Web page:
Google showed us again on Tuesday why it tops our ranking of IT companies’ political policy efforts on the Cool IT Leaderboard. At an event hosted at Google’s headquarters, the company’s Green Energy Czar, Bill Weihl, expressed how critical the preservation of California’s climate bill — AB32 — is to innovation and the state’s economy. Proposition 23, a ballot initiative backed by oil companies, threatens to kill the existing climate legislation if it passes in November.
Google’s Weihl and venture capitalist Vinod Khosla spoke expansively about how AB32 supports the growth of California’s green tech industry and how the law’s suspension would crush the state’s competitive edge over other, particularly foreign, tech markets. Given those consequences, you would think that all of the tech companies would be ready to jump in the ring for the law’s protection. But they haven’t taken to the airwaves to convince California voters that voting yes for Prop 23 would kill the clean tech economy yet.
In the other corner, two Texas oil companies, Valero and Tesoro, are the top backers of the ballot initiative to crush AB32. This pair has four facilities on the list of the top 15 worst polluters in California, according to a study by the Ella Baker Center also released Tuesday.
Fossil fuel companies obviously stand to lose the most from laws that aim to reduce global warming pollution, and they are demonstrating how they will spend tens of millions of dollars so that they may continue profiting from dirty energy production. Meanwhile, the public incurs the costs of their air pollution, extraction, spills, and global warming emissions.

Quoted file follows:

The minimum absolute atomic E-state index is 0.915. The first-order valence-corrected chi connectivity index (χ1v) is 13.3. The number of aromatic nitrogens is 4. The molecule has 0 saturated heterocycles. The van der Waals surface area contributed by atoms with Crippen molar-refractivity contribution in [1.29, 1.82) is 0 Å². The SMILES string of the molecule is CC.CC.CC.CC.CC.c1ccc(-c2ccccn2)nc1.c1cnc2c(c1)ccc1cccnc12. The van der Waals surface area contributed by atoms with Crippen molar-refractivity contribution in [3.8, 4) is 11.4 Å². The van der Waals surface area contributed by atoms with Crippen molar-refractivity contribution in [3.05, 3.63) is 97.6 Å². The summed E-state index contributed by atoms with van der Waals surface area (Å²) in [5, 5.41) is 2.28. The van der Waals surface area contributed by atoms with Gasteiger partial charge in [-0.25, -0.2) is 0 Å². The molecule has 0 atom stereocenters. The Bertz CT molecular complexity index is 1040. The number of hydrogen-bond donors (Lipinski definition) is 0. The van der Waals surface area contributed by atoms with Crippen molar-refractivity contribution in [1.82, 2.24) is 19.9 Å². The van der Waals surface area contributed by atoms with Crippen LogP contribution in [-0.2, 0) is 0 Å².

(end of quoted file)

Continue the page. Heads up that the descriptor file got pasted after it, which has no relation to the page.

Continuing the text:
Tuesday’s event at the Googleplex was co-sponsored by the Silicon Valley Leadership Group, of which all of the U.S. companies on the Cool IT Leaderboard are members, but only Google gets leadership points for putting its brand directly into the fight. And while the discussion showed that Google, at least, is on message, it’s not enough to preach to the choir in Silicon Valley. We hope to see CEO Eric Schmidt reengage directly in the broader energy debate after a prolonged silence this year.
Given that the oil companies are spending millions to scare voters into voting for Prop 23, it is no longer an option for IT companies to isolate themselves from climate and energy politics. Google seems to get it. And it’s high time for Google’s IT peers, such as IBM, HP, Microsoft, and Dell, to speak out in favor of AB32, as well as advocate for local, national, and international policies that will protect their business pathways and the planet.